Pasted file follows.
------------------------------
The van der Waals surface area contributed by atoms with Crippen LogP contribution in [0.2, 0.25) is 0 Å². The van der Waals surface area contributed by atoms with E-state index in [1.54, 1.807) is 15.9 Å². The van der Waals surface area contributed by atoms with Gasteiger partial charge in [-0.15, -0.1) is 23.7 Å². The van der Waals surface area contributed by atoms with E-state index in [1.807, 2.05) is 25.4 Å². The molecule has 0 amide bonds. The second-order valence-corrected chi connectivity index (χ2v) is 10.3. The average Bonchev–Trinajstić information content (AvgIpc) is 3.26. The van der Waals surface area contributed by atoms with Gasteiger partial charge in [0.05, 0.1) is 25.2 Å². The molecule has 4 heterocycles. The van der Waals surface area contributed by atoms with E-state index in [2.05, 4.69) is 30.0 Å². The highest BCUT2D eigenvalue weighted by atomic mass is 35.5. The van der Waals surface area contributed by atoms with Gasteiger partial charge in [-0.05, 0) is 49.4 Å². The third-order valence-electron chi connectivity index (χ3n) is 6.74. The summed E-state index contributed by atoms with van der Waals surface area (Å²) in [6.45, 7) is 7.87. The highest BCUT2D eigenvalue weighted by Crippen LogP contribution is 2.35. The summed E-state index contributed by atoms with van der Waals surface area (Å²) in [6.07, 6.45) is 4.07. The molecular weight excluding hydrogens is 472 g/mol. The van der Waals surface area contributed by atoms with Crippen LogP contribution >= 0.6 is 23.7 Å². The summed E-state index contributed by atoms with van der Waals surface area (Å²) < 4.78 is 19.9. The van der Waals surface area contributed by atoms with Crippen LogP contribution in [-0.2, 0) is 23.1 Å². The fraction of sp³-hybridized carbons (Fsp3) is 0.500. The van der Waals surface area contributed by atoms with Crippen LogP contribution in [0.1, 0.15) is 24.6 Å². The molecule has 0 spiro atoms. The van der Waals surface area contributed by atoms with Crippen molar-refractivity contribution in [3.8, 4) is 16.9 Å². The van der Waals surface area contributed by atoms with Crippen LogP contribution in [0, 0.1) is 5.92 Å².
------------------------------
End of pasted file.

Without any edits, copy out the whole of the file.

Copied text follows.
The van der Waals surface area contributed by atoms with Crippen LogP contribution in [0.2, 0.25) is 0 Å². The van der Waals surface area contributed by atoms with E-state index in [1.54, 1.807) is 15.9 Å². The van der Waals surface area contributed by atoms with Gasteiger partial charge in [-0.15, -0.1) is 23.7 Å². The van der Waals surface area contributed by atoms with E-state index in [1.807, 2.05) is 25.4 Å². The molecule has 0 amide bonds. The second-order valence-corrected chi connectivity index (χ2v) is 10.3. The average Bonchev–Trinajstić information content (AvgIpc) is 3.26. The van der Waals surface area contributed by atoms with Gasteiger partial charge in [0.05, 0.1) is 25.2 Å². The molecule has 4 heterocycles. The van der Waals surface area contributed by atoms with E-state index in [2.05, 4.69) is 30.0 Å². The highest BCUT2D eigenvalue weighted by atomic mass is 35.5. The van der Waals surface area contributed by atoms with Gasteiger partial charge in [-0.05, 0) is 49.4 Å². The third-order valence-electron chi connectivity index (χ3n) is 6.74. The summed E-state index contributed by atoms with van der Waals surface area (Å²) in [6.45, 7) is 7.87. The highest BCUT2D eigenvalue weighted by Crippen LogP contribution is 2.35. The summed E-state index contributed by atoms with van der Waals surface area (Å²) in [6.07, 6.45) is 4.07. The molecular weight excluding hydrogens is 472 g/mol. The van der Waals surface area contributed by atoms with Crippen LogP contribution >= 0.6 is 23.7 Å². The summed E-state index contributed by atoms with van der Waals surface area (Å²) < 4.78 is 19.9. The van der Waals surface area contributed by atoms with Crippen LogP contribution in [-0.2, 0) is 23.1 Å². The fraction of sp³-hybridized carbons (Fsp3) is 0.500. The van der Waals surface area contributed by atoms with Crippen LogP contribution in [0.1, 0.15) is 24.6 Å². The molecule has 0 spiro atoms. The van der Waals surface area contributed by atoms with Crippen molar-refractivity contribution in [3.8, 4) is 16.9 Å². The van der Waals surface area contributed by atoms with Crippen LogP contribution in [0, 0.1) is 5.92 Å².